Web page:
Chessable Masters: Carlsen and Nepomniachtchi in semis

by Carlos Alberto Colodro
6/28/2020 – Magnus Carlsen and Ian Nepomniachtchi won their quarterfinal matchups with the equivalent of a 6-1 6-1 victory in tennis, needing only three games in each set to knock out Fabiano Caruana and Vladislav Artemiev. On Saturday, Carlsen showed precise play to beat Caruana in game 2 and saw his opponent crash and burn in the third encounter. Meanwhile, Nepomniachtchi was tactically superior in the positions that arose from Artemiev’s offbeat opening choices. | Photo: Justin Kellar

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“A pretty good, clean day”


World Champion Magnus Carlsen and eleven more of the world's best chess players are competing in the Chessable Masters by chess24, the third event in the $1 million Magnus Carlsen Chess Tour, taking place from June 20 to July 5.


The first two semifinalists of the Chessable Masters reached the penultimate stage of the knockout by obtaining convincing wins over Fabiano Caruana and Vladislav Artemiev. In fact, both Magnus Carlsen and Ian Nepomniachtchi won their matchups after playing the lowest amount of games possible — six in total.

Scoring back-to-back 2½:1½ victories means they will get to the semis rested and confident. Starting Tuesday, Carlsen will face the winner of Ding Liren vs Hikaru Nakamura, while Nepomniachtchi will play the winner of Anish Giri vs Alexander Grischuk.

Talking to the commentators after his quick win on Saturday, Carlsen concluded:

I gotta say it was a pretty good, clean day.

This is the third event of the Magnus Carlsen Tour, which uses a rapid time control of 15 minutes for the game and 10-second increments from move one. When asked about his preference of formats, Carlsen responded:

I’ve sort of always found rapid chess the most difficult, because it’s such a tricky hybrid between classical and blitz chess. [...] To balance them is very, very hard. But I think it’s also a very entertaining form of play.

Indeed, it felt like the world champion was having fun during his match against Caruana, who certainly did not show his best form in the quarterfinals — Carlsen was unyielding in making the most of his colleague’s uninspired performance.  

 

Chessable Masters 2020

Carlsen 2½:½ Caruana

Mini-match #2 Game 1 Game 2 Game 3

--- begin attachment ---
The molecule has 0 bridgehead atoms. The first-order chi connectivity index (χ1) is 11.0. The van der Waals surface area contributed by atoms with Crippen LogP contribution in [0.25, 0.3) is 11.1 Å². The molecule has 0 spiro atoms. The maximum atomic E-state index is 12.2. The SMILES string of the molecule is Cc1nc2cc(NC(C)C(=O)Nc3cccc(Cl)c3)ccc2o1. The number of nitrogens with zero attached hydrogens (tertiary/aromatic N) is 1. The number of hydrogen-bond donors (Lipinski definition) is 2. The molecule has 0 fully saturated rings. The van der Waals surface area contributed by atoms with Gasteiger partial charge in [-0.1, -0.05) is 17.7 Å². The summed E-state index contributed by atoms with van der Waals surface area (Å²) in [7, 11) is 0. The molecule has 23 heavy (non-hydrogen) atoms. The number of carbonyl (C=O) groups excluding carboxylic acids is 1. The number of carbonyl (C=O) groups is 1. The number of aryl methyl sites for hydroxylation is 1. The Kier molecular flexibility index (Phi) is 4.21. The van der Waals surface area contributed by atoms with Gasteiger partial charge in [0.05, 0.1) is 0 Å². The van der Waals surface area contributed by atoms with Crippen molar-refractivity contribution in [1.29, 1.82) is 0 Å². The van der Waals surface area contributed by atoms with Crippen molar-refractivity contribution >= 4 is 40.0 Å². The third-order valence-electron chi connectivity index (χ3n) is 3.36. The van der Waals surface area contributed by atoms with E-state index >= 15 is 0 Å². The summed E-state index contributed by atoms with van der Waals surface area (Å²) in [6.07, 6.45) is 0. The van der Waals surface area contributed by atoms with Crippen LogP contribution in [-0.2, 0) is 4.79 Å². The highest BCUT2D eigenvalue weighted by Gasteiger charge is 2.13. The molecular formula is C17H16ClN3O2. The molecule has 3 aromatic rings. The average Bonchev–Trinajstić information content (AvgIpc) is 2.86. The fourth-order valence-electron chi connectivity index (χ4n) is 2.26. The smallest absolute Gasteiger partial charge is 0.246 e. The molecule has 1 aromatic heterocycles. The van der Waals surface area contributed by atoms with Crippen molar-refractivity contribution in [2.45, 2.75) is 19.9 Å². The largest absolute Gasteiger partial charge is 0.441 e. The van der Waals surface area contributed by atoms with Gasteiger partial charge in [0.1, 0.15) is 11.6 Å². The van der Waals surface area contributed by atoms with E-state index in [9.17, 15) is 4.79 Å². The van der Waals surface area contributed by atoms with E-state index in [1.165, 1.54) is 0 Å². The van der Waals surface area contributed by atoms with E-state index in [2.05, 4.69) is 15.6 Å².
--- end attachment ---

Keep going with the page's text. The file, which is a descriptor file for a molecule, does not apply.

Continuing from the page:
Magnus Carlsen ½ 1 1
Fabiano Caruana ½ 0 0

After Caruana did not hesitate to enter a rook endgame a pawn down in game 1 with white (the game finished drawn), Carlsen obtained a major advantage in the second encounter as early as move 19:

 

Although White does not have a huge material edge or a clear mating attack, Carlsen later noted that he already felt he would win the game from this position. White is better developed and has a strong bishop on the long diagonal to boot. The game continued 19...Ne7 20.Rc7 Nf5 21.Rg4 h5 22.Rg6:

 

White transferred his rook to the strong g6-square, exerting huge pressure on the g7-pawn. Black’s f6-pawn was lost in the next move, and Carlsen swiftly converted his advantage into a full point. 

Pressed to win, Caruana was over-ambitious in game 3, when he got a good position out of the opening for the first time in the match. By move 34, Carlsen had already managed to equalize though:  

 

In another situation, Caruana would have probably gone 34.h3 here, giving Black a chance to draw by infiltrating with his queen and getting a draw by perpetual check. The American played 34.Ke2 instead, keeping the game alive. Carlsen took advantage of his opponent’s recklessness and went on to score a deciding 50-move win. 

 

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Nepomniachtchi 2½:½ Artemiev

Mini-match #2 Game 1 Game 2 Game 3
Ian Nepomniachtchi ½ 1 1
Vladislav Artemiev ½ 0 0

The exact same results as in Carlsen vs Caruana were seen in the all-Russian matchup, with Nepomniachtchi getting two wins to clinch the match after the first game finished drawn.

Artemiev needed to win the second set to stay alive and, instead of playing it cool, he decided to play offbeat openings against his famed opponent. The experiment was not a success as, although he got good positions in the early middlegames, Nepomniachtchi outplayed him when things got complex.

Nepo’s 20th move in game 3 was the biggest highlight of the day:

 

White’s 20.Ng3 was a blunder, but Black has only one move that gives him a massive advantage. Seeing Nepomnaichtchi play the correct 20...Bb1 definitely impressed commentator Peter Svidler, while Carlsen, who was being interviewed at the moment, commented: 

If you would pick one player in the field to actually find this move, it would be Ian.

Artemiev cannot capture the bishop due to 21...Qd3+, so was forced to go for the awkward 20...Kg1 21...Nf1 sequence. Nepomniachtchi had a massive advantage though, and only needed six more moves to convert it into his second win of the day.

 

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Carlos Colodro is a Hispanic Philologist from Bolivia. He works as a freelance translator and writer since 2012. A lot of his work is done in chess-related texts, as the game is one of his biggest interests, along with literature and music.
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